New Meeting Location: 9:20 AM Meet at Dollar Tree at Sunrise/Vista Chino MAP for 9:30 AM departure. Carpooling is encouraged and may be available if offered by a driver. You are responsible for arranging you own transportation or ride share. Arrive a few minutes early for briefing and carpooling. When carpooling, ride with someone that either plans to attend the Sizzler lunch or not. Distance is 24 miles to Gilman Ranch from here. Be kind you your ride share driver and share travel expenses.
Or meet at 10:00 at the Gilman Ranch in Banning.
What to bring: $5 cash for tour (no credit cards).
Optional Lunch afterwards at Sizzler: 1750 W Ramsey St, Banning, CA MAP (5 min. drive from the museum)
- Gift Shop
- California Gold Rush Program
- Native Americans of the Pass Program
- Gilman Ranch Tours
- Displays of Authentic Wagons
- Authentic Diary Entries
- Historic Murder Scene - Willie Boy
- Original Stage Coach Road
- Picnic Area and Barbeques
- Hiking Trails & Creek
- Pet Friendly (additional pet fee may apply)
Members may register 2 guests for this event.
Contact: Scott Connelly email
Surrounded by cottonwoods and watered by three natural springs, the present Gilman Ranch site has attracted people throughout time. The superb location of this canyon with an exceptional food and water supply offered a prime habitation site for the Cahuilla Indians in this area.Later, under the Spanish government, this site was originally part of the San Gorgonio Rancho, the farthest outlying cattle ranch of Mission San Gabriel.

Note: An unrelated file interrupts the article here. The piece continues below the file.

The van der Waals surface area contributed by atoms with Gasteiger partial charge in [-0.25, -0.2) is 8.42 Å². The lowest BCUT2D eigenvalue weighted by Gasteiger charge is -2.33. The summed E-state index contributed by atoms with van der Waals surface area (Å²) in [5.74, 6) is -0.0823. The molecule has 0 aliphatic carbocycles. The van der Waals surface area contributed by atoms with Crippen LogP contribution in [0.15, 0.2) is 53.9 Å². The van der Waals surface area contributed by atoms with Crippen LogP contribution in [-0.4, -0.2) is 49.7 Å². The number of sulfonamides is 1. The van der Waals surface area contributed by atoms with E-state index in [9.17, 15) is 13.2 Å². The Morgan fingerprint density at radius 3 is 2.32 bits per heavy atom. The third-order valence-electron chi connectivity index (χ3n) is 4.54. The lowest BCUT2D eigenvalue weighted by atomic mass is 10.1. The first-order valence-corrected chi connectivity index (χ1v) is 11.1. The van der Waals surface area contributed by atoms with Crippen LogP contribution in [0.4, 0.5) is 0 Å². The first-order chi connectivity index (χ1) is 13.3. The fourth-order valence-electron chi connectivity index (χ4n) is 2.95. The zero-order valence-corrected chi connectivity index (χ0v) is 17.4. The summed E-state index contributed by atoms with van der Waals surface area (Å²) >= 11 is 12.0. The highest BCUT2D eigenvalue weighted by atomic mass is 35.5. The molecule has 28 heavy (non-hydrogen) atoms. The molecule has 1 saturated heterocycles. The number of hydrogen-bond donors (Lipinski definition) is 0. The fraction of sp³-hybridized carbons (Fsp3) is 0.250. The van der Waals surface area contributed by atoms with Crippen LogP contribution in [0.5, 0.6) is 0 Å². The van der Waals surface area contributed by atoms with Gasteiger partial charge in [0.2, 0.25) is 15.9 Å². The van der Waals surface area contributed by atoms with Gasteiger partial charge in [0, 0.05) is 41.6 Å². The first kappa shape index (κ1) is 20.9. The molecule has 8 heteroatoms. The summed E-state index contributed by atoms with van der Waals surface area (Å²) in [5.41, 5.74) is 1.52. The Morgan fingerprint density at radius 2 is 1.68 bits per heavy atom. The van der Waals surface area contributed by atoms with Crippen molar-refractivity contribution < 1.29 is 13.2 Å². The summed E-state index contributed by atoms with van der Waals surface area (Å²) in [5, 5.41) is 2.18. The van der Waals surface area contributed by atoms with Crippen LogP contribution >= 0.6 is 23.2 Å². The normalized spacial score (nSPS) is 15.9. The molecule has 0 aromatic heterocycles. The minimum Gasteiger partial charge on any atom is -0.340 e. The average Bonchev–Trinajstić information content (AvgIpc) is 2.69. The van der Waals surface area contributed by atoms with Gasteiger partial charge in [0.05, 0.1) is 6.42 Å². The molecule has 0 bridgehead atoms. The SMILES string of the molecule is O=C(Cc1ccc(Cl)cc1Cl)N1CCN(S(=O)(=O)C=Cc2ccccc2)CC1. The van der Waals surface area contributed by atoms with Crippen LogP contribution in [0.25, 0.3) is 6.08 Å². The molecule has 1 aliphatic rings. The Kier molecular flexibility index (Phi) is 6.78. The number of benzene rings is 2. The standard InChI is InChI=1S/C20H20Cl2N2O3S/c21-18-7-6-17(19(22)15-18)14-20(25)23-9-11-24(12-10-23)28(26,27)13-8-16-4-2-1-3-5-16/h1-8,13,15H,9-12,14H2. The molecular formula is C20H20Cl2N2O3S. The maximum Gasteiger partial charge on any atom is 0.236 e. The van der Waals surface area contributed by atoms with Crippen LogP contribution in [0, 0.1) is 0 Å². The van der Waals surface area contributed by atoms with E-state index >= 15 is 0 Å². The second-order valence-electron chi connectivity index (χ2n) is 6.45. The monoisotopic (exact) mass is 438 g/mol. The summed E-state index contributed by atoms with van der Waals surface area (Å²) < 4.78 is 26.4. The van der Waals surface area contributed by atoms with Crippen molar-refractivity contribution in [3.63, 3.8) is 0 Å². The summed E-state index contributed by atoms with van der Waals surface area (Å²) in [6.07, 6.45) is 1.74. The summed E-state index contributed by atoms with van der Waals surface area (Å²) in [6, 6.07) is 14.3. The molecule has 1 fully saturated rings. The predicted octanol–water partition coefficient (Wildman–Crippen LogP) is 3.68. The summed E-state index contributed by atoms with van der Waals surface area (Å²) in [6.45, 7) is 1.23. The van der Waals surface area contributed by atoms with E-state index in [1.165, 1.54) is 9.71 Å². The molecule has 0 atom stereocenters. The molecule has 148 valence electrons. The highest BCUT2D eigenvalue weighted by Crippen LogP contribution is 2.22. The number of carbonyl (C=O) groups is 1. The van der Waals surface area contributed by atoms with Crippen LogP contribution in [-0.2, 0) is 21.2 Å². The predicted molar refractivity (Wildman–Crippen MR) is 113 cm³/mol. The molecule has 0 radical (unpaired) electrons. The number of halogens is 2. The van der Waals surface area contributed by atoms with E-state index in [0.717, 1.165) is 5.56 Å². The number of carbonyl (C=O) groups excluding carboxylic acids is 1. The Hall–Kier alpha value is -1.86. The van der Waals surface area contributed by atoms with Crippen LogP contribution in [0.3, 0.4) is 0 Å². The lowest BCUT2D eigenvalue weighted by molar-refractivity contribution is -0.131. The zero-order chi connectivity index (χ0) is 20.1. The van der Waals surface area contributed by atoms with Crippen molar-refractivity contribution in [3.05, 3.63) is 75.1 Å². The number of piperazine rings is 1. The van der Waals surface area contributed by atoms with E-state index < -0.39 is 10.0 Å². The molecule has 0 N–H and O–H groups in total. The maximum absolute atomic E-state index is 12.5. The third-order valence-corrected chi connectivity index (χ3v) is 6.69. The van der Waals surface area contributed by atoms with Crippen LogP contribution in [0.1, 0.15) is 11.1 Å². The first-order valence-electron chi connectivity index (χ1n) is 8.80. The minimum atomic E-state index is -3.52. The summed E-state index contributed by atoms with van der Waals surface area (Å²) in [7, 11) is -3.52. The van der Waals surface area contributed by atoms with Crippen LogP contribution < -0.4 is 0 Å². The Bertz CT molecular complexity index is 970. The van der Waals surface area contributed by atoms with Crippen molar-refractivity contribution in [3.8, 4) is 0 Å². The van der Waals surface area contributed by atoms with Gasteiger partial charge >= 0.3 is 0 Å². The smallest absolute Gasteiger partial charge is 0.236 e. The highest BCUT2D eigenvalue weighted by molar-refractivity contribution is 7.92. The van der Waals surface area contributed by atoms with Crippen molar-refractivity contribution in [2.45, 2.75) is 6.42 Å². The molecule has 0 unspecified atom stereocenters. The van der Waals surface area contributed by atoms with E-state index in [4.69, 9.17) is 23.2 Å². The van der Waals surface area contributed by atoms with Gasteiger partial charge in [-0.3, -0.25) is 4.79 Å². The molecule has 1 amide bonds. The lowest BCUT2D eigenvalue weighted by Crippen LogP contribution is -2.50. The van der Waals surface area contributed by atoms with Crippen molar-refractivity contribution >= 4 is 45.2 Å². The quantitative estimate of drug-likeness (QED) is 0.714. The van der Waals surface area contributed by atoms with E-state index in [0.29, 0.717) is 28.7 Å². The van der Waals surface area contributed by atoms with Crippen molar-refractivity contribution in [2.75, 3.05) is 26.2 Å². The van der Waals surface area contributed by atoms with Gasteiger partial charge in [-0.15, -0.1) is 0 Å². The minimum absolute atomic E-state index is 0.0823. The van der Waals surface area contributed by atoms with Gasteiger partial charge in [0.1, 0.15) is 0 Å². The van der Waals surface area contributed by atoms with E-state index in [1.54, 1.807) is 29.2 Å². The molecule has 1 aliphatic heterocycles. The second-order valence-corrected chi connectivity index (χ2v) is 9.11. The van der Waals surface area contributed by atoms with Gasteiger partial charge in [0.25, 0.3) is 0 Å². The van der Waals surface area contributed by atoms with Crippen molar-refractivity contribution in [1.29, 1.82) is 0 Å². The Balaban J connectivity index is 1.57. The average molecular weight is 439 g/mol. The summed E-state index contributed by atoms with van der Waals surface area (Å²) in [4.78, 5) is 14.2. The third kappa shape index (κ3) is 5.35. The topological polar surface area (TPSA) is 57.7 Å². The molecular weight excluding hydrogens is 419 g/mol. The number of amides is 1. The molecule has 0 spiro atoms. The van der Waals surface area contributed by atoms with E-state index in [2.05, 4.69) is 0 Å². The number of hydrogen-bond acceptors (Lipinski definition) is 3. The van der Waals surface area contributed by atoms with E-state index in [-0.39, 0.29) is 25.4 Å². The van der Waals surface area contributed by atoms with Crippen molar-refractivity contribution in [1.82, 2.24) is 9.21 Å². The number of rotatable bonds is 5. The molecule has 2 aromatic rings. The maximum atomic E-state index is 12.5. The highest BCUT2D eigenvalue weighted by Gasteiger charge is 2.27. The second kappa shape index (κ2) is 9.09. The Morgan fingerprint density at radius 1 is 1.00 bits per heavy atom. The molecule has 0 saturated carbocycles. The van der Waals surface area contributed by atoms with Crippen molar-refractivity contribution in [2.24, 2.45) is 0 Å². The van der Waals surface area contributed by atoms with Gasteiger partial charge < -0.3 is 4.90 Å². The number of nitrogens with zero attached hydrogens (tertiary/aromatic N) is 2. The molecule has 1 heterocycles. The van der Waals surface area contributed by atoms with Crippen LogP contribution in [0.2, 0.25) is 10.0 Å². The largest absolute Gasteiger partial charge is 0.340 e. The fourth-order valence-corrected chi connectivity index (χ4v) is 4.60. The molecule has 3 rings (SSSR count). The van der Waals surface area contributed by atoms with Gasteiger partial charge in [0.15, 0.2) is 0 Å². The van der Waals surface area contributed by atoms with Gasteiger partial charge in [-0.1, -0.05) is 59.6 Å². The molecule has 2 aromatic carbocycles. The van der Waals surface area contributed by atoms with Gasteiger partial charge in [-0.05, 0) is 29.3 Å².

Entrepreneur Newton Noble. lived in the adobe, converted it into a stage stop and opened the first post office in the San Gorgonio Pass in 1868.Noble’s property lay along the Bradshaw Trail, a heavily traveled route from Los Angeles to Arizona during 1860s and 1870s. The trail was originally part of the network of Indian trails that William D. Bradshaw, miner and freight driver, learned from Cahuilla and Maricopa Indians. The Bradshaw Trail became an important communication route for federal troops as they expanded control over Arizona and New Mexico. the last great western manhunt of Willie Boy, a Paiute Indian who wished to marry a young woman named Carlotta against her father’s wishes. She and her family were camped at the Gilman Ranch working on the fruit harvest when Willie Boy killed her father and escaped with her.
Today the Gilman Historic Ranch and Wagon Museum preserves, celebrates, and interprets the history of California, from the Cahuilla Indians to the exploration and settlement of southern California and the San Gorgonio Pass, including the homestead ranch of James Marshall Gilman. Come and explore your gateway to the western frontier.